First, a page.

Enterprise resource planning (ERP) is a large-scale computer technology system companies use to help enhance or improve their business operations. ERP for small businesses focuses on making these organizations more competitive against their larger counterparts in the business environment. While small businesses will often have fewer resources to improve their operations, spending capital on an ERP system can be more beneficial if the computerized advancements will offer more return on investment compared to the initial investment.
ERP for small businesses hinges on the type, functionality, and number of modules a company can or should implement in its operations. Small businesses may be able to only implement a few ERP modules in their operations, limiting the amount of capital spent on this item. For example, small business owners may choose to only use the accounting, payroll, production, shipping, or time management module of an ERP. While the company may upgrade later on after the business grows, fewer modules early on can help save money for the small business.
Business owners should also review the longevity of the ERP system they decide to use. Because these systems are often designed for large companies, attempting to use an ERP commonly found in larger competitors may be unreasonable. Using a large-scale ERP for small businesses may result in operations hindered by the fact that business owners and managers cannot accurately gather information needed from their specific operations. Additionally, transforming manual processes into automated processes can take more time if the ERP must constantly be adjusted or altered for use in the small business.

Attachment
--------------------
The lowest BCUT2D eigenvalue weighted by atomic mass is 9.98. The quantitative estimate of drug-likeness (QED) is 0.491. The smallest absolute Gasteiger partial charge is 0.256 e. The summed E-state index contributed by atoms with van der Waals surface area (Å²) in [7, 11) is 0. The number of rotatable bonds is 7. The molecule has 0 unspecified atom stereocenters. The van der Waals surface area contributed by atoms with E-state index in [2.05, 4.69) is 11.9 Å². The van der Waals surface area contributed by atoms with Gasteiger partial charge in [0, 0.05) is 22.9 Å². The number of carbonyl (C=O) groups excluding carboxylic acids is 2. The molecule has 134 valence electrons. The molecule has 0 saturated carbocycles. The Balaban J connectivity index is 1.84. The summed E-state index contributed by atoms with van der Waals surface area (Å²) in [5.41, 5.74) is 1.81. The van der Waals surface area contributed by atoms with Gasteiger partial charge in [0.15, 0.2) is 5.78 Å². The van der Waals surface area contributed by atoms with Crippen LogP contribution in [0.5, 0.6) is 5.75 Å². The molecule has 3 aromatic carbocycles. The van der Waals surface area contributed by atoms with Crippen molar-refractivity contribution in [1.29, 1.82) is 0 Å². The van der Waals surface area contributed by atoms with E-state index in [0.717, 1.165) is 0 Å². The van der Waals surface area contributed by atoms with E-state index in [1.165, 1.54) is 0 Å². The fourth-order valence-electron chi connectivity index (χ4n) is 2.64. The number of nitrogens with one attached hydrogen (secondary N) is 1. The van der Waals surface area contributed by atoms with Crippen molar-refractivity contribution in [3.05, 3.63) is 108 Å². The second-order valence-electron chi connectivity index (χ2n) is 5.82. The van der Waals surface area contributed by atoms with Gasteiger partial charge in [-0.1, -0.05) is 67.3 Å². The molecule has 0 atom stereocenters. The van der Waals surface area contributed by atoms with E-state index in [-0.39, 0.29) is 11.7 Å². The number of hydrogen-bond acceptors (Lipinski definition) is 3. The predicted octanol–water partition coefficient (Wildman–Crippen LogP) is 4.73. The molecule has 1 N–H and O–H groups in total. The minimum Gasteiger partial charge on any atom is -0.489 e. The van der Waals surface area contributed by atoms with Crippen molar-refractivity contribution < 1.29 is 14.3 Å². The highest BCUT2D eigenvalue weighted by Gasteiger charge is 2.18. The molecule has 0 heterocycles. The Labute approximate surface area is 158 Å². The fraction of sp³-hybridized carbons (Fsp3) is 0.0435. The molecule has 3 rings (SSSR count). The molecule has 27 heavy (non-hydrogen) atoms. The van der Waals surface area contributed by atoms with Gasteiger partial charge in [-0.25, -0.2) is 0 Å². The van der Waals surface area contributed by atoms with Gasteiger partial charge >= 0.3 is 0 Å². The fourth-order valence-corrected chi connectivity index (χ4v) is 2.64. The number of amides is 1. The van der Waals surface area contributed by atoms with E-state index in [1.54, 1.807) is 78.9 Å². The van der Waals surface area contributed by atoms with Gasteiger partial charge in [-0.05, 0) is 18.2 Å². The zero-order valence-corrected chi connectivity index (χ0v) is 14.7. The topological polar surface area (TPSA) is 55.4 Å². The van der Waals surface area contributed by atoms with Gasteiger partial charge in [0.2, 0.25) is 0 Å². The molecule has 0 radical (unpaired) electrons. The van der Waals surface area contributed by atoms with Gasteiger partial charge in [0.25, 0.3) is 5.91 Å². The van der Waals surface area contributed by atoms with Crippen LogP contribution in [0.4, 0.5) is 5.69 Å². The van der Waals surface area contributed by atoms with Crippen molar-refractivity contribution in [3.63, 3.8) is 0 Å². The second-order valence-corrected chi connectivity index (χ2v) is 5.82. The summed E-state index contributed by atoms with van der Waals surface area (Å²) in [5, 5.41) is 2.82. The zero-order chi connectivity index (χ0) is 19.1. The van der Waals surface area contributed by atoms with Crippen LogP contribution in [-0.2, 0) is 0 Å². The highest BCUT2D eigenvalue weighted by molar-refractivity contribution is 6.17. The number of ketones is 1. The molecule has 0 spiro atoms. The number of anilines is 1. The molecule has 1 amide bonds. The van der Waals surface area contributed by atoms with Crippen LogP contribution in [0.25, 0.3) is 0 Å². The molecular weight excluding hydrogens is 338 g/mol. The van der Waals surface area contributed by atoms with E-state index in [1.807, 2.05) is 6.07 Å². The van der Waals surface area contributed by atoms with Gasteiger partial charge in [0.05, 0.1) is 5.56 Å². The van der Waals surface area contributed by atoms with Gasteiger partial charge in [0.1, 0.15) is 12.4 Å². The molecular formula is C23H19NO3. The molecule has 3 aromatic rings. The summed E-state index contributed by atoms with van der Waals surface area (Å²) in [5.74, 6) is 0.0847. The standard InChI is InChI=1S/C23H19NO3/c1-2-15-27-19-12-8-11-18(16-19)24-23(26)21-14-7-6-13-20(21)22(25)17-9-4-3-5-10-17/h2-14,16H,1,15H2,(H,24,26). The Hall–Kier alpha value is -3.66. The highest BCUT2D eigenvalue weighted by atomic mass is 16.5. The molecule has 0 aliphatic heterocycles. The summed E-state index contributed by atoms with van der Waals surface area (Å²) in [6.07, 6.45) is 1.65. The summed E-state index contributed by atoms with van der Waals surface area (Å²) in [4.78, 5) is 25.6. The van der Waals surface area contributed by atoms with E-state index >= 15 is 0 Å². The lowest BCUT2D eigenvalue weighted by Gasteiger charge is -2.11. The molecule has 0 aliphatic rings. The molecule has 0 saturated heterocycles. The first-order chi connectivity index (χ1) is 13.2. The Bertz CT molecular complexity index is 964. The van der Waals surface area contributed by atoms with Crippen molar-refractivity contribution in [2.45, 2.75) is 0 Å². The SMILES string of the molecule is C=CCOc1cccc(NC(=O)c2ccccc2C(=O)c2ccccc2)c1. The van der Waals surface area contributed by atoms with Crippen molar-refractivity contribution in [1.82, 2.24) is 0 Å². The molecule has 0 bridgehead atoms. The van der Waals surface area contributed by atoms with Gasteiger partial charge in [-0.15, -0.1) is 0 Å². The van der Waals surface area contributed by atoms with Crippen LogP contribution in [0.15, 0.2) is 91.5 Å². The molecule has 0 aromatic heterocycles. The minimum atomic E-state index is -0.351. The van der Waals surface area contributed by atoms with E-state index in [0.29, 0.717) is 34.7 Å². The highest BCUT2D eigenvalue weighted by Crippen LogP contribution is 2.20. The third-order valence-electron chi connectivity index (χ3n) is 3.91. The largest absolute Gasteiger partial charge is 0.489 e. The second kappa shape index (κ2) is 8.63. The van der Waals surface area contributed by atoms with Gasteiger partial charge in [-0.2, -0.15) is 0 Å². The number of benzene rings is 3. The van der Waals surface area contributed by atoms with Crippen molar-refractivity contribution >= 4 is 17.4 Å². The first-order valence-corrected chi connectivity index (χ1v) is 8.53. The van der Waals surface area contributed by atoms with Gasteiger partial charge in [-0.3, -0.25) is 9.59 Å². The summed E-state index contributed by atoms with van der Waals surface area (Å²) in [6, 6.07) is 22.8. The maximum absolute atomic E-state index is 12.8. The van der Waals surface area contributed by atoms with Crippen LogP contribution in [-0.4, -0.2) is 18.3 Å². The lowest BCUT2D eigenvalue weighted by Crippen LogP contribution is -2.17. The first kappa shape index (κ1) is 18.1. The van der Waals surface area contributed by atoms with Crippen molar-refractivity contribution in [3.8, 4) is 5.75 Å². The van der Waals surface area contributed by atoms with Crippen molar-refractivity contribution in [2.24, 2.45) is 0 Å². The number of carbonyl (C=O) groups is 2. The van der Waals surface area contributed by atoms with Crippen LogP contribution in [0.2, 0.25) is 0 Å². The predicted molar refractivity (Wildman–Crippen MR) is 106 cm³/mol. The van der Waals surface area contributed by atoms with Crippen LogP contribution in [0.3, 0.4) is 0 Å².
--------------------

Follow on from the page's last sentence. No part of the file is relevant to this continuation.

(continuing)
The number of locations of a small business is another consideration for ERP implementation. Small businesses with small satellite locations or several mobile units may find this system less important. An ERP for small businesses should match current operations in a sense that the business will not need to reinvent the wheel solely for implementing technology into the company. The more time spent implementing ERP will often result in less time spent on the money-generating activities of the business.
ERP for small businesses can also struggle if there is little data to collect from the company’s operations. Small business has a broad definition, meaning a company with five employees is seen in the same way as a company with 50 employees. These smaller businesses may find that their operations will not benefit from a wide-scale ERP system because the information in the business does not travel very far for decision-making purposes. In fact, employees may spend more time inputting the data into the ERP than managers will when reviewing it.